The Extra Challenges of Buying a Home in a Big City

by Holly WellesOctober 12, 2018

Researchers estimate that around 68 percent of the population will live in urban areas by the year 2050. The population has been on an upward shift from rural to urban areas for decades. The human population is growing and creating a bigger need for urban living spaces. The good news is, there are lots of conveniences to living in the big city. You’ll be close to public transit, have access to more eating and entertainment venues, and gain faster and more reliable internet access.

However, there are also some additional challenges to buying a home in a big city versus a small town that home buyers must consider. It’s important to weigh the pros and cons before deciding if you want to buy in the city or out in the countryside. Some of those challenges might not be as obvious as others.

1. Quality of the Schools

Big cities have big education budgets. Unfortunately, they don’t always allocate those funds in a way that is most helpful to students. Add in areas stricken with poverty and revenue may fall short, leaving schools and students without the resources they need.

If you love the area where a house is located but the schools leave a lot to be desired, you’ll have to factor in the cost of either transporting your children to another school district or investing in private school. Homeschooling is also an option for some families who want to live in the city but aren’t happy with local school choices.

2. Available Parking

Urban homes tend to have a lack of available parking, which can be a real challenge — especially for families with more than one car.

On-street parking is in short supply and back alleys are narrow and without much available space. Some people choose to pay for parking at a nearby lot or garage and use their vehicles only when necessary. This might look like carpooling part of the week or only using the car on the weekends and seeking out other forms of transportation throughout the week, such as bikes, walking or taking public transportation.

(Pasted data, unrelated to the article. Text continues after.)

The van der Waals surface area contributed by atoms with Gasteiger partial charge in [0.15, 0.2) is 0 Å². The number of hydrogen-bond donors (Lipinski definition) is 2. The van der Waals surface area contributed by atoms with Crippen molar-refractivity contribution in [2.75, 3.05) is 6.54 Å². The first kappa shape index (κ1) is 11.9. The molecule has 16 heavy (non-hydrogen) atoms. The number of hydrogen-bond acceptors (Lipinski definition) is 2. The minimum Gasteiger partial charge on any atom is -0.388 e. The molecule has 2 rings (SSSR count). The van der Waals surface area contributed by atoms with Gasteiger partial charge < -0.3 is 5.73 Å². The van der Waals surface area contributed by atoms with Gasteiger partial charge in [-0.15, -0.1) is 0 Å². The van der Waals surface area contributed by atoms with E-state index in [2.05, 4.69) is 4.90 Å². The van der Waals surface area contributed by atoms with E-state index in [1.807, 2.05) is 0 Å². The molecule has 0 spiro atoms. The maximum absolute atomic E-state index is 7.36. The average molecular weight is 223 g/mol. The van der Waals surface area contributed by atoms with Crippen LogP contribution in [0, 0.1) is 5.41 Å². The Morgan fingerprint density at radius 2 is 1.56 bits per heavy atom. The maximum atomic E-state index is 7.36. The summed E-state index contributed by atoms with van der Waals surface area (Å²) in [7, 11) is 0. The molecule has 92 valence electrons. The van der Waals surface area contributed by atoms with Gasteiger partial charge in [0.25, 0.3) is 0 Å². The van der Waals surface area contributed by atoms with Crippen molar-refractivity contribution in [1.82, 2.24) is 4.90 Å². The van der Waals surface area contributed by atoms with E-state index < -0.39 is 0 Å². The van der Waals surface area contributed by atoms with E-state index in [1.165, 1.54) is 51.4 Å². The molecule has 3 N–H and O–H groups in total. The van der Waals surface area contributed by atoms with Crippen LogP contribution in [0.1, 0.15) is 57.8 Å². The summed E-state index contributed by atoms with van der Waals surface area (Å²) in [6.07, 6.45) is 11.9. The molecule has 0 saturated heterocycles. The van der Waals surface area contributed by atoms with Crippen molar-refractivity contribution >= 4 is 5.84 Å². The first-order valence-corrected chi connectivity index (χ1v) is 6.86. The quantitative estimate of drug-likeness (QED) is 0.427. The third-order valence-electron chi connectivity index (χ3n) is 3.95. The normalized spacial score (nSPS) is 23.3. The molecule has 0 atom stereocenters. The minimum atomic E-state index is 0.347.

3. Older Building Standards

While not a hard and fast rule, many urban homes — particularly on the East Coast — were built long before the modern building codes we know today became a reality. Potential buyers need to lean on the home inspection before making a purchase, and also be prepared to deal with changes like asbestos and lead paint.

Asbestos was a standard building material from the 1930s through 1978, meaning properties built in this period are likely to contain anything in it from insulation to hot water pipes, unless the home has already been updated. Lead paint was similarly used up until the 1970s and tends to be more dangerous for exposed children.

This isn’t to say older urban homes are more dangerous. Asbestos and lead paint are both safe unless exposed or disposed of, and can be removed or repaired with the help of a professional. While not an immediate threat, it’s important to be aware of the risks and discuss your concerns with the seller.

4. More Expensive Homes

A similar home in an urban area costs more than the same home in a suburban location, as a general rule of thumb. This means you are paying for location, so you may wind up with a smaller home for the same amount of money or a home that is in need of repair. Of course, you’ll also be closer to the heart of the city — so you may save money on commuting and other costs. It’s important to factor in both the higher cost of buying a home and the property taxes for the area.

5. Historical Homes Require Special Care

If you choose to purchase an older home in a historical area, the neighborhood and city may have requirements about any renovations you undertake. Generally, the outside will need to remain true to the original design, which may create a situation where repairs cost more than if you could upgrade to a different material, such as vinyl siding. At the same time, inventory is low in most urban areas right now, so taking on an older home and fixing it up may allow you to buy into the area you want.

6. Lack of Inventory

Because people are moving to urban areas, real estate inventory is low. This creates a situation where you might find the house of your dreams only to be outbid and end up losing it. If you want to live in a specific neighborhood in the big city, you’ll have to be patient and flexible. Don’t allow yourself to get emotionally tied to a single structure, because you might not get it — and feeling disappointed can take the wind out of your sails during your search.

7. Overcoming the Challenges

Even though there are challenges associated with moving to a big city, there are also plenty of advantages. For every negative, you can find a positive that makes the extra costs and considerations worth the effort. If you want to be in the center of everything and closer to work, a house in the big city is a must-have for you. Just be aware of the things you’ll have to deal with and plan for them accordingly.

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About The Author
Holly Welles
Holly Welles covers real estate and home improvement tips for the uninitiated homeowner. She believes in the value of making the most of any space, which is why she also runs The Estate Update. Catch her on Twitter @HollyAWelles or email her at